Wounded while stopping the James gang from robbing the local bank, a cowboy wakes up in the hospital to find that he's been elected town marshal. He soon comes into conflict with the town ...
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Dashing Johnny Barrett has a secret identity: Spanish Jack, the masked bandit. Always one step ahead of the law, Barrett effortlessly balances his double life--robbing by night, romancing ... See full summary »
Henry H. Daniels Jr.
In Kentucky just after the Civil War, the Hayden-Colby feud leads to Jed Colby being sent to prison for 15 years for murder. The Haydens head for Nevada and when Colby gets out of prison he heads there also seeking revenge. The head of the Hayden family tries to avoid more killing but the inevitable showdown has to occur, complicated by Lynn Hayden and Ellen Colby's plans to marry.
Jack La Rue
Tom Merriam signs on the ship Altair as third officer under Captain Stone. At first things look good, Stone sees Merriam as a younger version of himself and Merriam sees Stone as the first ... See full summary »
Young freewheeling wanderer Jerry Day and his beautiful wife Toni are at odds over their lifestyle. Jerry can't accept responsibility but Toni yearns for a family and a settled life. Then ... See full summary »
Barry Sulivan is a cynical gangster who controls the Neptune Beach waterfront. He runs a numbers racket with the local soda shop owner: the police are in his pocket and the local hoods are on his payroll.
Wounded while stopping the James gang from robbing the local bank, a cowboy wakes up in the hospital to find that he's been elected town marshal. He soon comes into conflict with the town banker, who controls everything in town and is squeezing the townspeople for every penny he can get out of them. Written by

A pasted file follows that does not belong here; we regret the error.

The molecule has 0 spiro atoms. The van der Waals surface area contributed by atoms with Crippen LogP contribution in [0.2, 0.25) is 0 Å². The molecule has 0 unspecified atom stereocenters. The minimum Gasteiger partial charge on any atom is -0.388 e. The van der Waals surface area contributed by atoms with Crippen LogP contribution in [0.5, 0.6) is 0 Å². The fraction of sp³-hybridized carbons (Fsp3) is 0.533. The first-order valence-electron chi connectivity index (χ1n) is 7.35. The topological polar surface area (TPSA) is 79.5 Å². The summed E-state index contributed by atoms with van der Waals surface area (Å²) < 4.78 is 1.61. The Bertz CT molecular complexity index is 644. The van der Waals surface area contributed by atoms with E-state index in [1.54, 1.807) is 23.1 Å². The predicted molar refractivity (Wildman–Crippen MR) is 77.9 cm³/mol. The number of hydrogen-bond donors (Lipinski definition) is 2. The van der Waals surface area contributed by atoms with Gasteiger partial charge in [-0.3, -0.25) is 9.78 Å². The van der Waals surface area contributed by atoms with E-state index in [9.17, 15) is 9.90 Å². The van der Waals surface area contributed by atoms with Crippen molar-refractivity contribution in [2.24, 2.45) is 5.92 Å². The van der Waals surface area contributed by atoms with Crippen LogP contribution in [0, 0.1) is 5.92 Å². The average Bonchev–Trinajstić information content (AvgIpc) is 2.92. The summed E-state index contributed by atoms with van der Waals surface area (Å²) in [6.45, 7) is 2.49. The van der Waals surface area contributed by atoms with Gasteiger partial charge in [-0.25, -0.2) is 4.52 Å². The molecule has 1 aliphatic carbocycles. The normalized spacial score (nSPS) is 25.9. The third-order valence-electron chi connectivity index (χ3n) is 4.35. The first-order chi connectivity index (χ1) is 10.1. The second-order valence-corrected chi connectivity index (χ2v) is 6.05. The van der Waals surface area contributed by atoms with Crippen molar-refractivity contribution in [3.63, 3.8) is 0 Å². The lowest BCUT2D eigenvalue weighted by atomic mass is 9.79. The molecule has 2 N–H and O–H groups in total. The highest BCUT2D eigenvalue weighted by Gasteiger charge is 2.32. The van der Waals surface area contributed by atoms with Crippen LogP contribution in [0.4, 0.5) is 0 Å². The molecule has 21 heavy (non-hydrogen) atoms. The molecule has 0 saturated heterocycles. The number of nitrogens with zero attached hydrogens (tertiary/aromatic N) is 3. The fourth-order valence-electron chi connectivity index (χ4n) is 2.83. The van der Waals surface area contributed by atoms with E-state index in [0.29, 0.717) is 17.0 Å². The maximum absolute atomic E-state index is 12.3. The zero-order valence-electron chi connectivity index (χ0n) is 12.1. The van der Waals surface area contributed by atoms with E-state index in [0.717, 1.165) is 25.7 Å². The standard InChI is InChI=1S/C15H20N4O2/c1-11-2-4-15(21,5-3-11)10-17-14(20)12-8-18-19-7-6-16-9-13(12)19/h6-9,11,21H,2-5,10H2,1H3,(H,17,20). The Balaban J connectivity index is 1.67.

This was one of two dozen Walter Wanger & Harry Sherman films re-released theatrically in the 1940s by Masterpiece Productions, and ultimately sold by them for USA television syndication in 1950. It was first telecast in New York City on WCBS Saturday 17 June 1950. See more »
Marshal, I'm the mayor here. Aren't you overstepping your authority?
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Any film with Richard Dix is worth a chance not only because he's a likable and powerful figure but he seemed to bounce around the edges of the studio system so that his films vary standard formulas in unpredictable ways. The Kansan's saloon sets are excellent, for instance, and the crowds well directed--other posts mention the remarkably modern dance number (with perspectival backdrops) and the extended brawl with well-choreographed sequences and character highlights. Outdoor cinematography at the toll-bridge across which several incidents of the plot transpire featured impressive depth and angle.
A big stable of acting talent also raises this film's quality, but I'll let other posters provide those kudos.
My only difference with other posters is their near-blanket condemnation of the Bones character played by the terrific William Best. Certainly most of the film's racial dynamics are regrettably stereotypical, but Dix and Best interact as two smart guys recognizing each other. The film's single best moment for me was when the Jory character enters Best's servant quarters at the Sager Hotel. When Jory walks in, the Bones character is READING, which suggests that not just Willie Best but his character knows that Bones's minstrel persona is an act. Further, when Jory leaves the room, the door swings shut to reveal a portrait of Lincoln.
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